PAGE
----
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Saturday, October 12, 2013
Ind. Decisions - 7th Circuit decided one Indiana case Friday
In U.S. v. Richard E. Brown, a 15-page opinion, Judge Sykes writes:
For 20 years Richard Brown was the office manager and accountant for a cluster of small businesses in southern Indiana owned by the Walker family. In 2009 the family patriarch discovered that Brown was embezzling money by using company credit cards and writing company checks to pay for personal items and expenses. An audit revealed that during the course of at least a decade, Brown had stolen hundreds of thousands of dollars, gradually putting the businesses in financial straits and destroying their credit.
A federal grand jury indicted Brown on more than 150 counts of wire fraud, mail fraud, and tax fraud. Brown pleaded guilty to a single count of each of these crimes. The advisory guidelines sentencing range was 21 to 27 months’ imprisonment, but the district judge thought that was far too low. The judge settled on a sentence of 60 months, a significant variance from the top of the range. Judgment was entered and Brown appealed.
Weeks later, without warning, the judge filed an amended judgment and attached a written “statement of reasons” to “supplement” the reasons he had given in open court for the sentence. Apparently applying “departure” analysis, the judge recalculated the guidelines range, adding upward adjustments based on the amount Brown embezzled, the duration of the scheme, and the vulnerability of one of the victims. On this revised calculation, the guidelines range was 41 to 51 months. Compared to this range, the 60-month sentence seemed like a less significant variance from the guidelines.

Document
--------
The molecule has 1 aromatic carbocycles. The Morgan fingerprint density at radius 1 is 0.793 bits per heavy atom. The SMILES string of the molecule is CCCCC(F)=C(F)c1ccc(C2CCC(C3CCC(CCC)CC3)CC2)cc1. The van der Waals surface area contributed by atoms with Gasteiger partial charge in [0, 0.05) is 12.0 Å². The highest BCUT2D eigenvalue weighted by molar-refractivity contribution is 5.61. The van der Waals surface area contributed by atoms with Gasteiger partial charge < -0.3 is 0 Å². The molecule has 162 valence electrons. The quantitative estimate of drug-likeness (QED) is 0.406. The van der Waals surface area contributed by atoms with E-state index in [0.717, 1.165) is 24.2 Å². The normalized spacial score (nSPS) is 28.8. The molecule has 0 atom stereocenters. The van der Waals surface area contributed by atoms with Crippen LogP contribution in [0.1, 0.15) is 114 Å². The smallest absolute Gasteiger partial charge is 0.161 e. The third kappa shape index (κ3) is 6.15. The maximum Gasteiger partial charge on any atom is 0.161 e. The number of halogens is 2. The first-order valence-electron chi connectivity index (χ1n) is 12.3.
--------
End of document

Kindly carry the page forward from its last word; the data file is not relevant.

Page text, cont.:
On appeal Brown argues that the district judge violated Rule 32(h) of the Federal Rules of Criminal Procedure by failing to give notice of his intent to apply upward “departures.” He also argues that his 60-month sentence is substantively unreasonable.
We affirm. The judge’s belated effort to adjust the guidelines range introduced complications but did not violate Rule 32(h). That rule requires “reasonable notice” when the district court is “contemplating” a departure from the sentencing guidelines. FED. R. CRIM. P. 32(h). But “[t]he old regime of ‘departures’ is defunct,” United States v. Barlett, 567 F.3d 901, 909 (7th Cir. 2009), and Rule 32(h) does not apply to an upward variance from the advisory guidelines range, see Irizarry v. United States, 553 U.S. 708, 714 (2008). Because departures are obsolete, Rule 32(h) no longer has any work to do.
Moreover, because the judge’s written statement of reasons was filed after Brown appealed, the court lacked the power to substantively alter the sentence because jurisdiction had shifted to this court. Brown’s sentence did not change, though the rationale for it certainly did. To the extent that the judge’s recalculation of the guidelines range amounts to a substantive change, it is a nullity because the court lacked jurisdiction to make the change. If the recalculation simply introduced an inconsistency between the written statement and the oral pronouncement of the sentence, the oral pronouncement controls. Either way, we disregard the written statement of reasons. Considered in light of the court’s oral pronouncement of sentence, the 60-month sentence is reasonable.
Posted by Marcia Oddi on October 12, 2013 06:34 PM
Posted to Ind. (7th Cir.) Decisions